Posted by Joanna Haug
Nearly four years ago, I wrote a blog post called “Climb Every Mountain,” recounting the 15s’ time in Santa Fe. I wrote about bonding as a class, perseverance, and hope for the future. I recalled the struggle of climbing Atalaya, paired with my uncertainty about the future and the sense of community and family that got me through those efforts. Now, we’re alumni of the University of Texas at Dallas and the Eugene McDermott Scholars Program.
I’ve been thinking a lot recently about the identities we’ve formed, both as individuals and as a class. We started out as the 15s– bright eyed freshmen with no idea what the future held– but we are leaving here as soon-to-be doctors, engineers, policy-makers, sociologists (hi!), and business people. We are leaving as so much more than that, though.
In our time here, we’ve been able to explore the things we love and find what drives us. Daniel Rodricks has a deep love of music that has shaped his experience here. Rachel Kyes loves to read, write, and discuss literature. Joey Campain, Nidhish Lokesh, and Neel Reddy love to play ultimate frisbee. Kiara Dandridge, Emily Fine, and Morganne Blaylock are incredibly passionate about the environment and have spent much of their time here focused on those efforts.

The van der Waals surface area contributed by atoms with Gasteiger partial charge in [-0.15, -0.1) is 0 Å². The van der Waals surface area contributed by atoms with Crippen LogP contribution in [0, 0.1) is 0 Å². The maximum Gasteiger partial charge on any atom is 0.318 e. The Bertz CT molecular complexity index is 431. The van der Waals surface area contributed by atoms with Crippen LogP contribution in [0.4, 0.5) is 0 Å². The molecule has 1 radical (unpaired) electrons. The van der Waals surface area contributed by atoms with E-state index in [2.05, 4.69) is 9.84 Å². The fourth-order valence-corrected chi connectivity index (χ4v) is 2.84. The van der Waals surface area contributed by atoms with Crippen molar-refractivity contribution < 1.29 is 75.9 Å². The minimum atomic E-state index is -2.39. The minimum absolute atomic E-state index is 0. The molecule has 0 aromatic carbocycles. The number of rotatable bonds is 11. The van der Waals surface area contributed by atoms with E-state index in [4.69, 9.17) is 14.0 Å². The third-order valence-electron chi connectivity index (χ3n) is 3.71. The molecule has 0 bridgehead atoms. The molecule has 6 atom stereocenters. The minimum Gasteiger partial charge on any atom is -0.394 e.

When we entered the program, the world was full of so many possibilities. We knew, though, that we were facing those possibilities together. Now, as we leave the program, we face even more possibilities. Our time here has prepared us to face those possibilities as individuals, knowing that we always have this community standing behind us.
Four years ago, I wrote about climbing every mountain— doing the things we didn’t know we could because we had a community behind us. So, 2015s, did we do it?!?! Did we climb them all? We’ve climbed a lot of mountains: we studied abroad, completed internships, served our communities, and worked through our struggles together. Right now, it feels like we’re at the top of a really, really big mountain.
Four years ago, I wrote, “when my group reached the top of the mountain, it felt like we had conquered uncharted land. We celebrated, and then spent a few moment in quiet reflection.” So, 15s, let’s take a moment. Look around. Take a deep breath. We’re here now. We made it to the top. There will be many more mountains to face on our own, but we will climb them with the knowledge that, though we are separate, we will always be there to help one another make it to the top.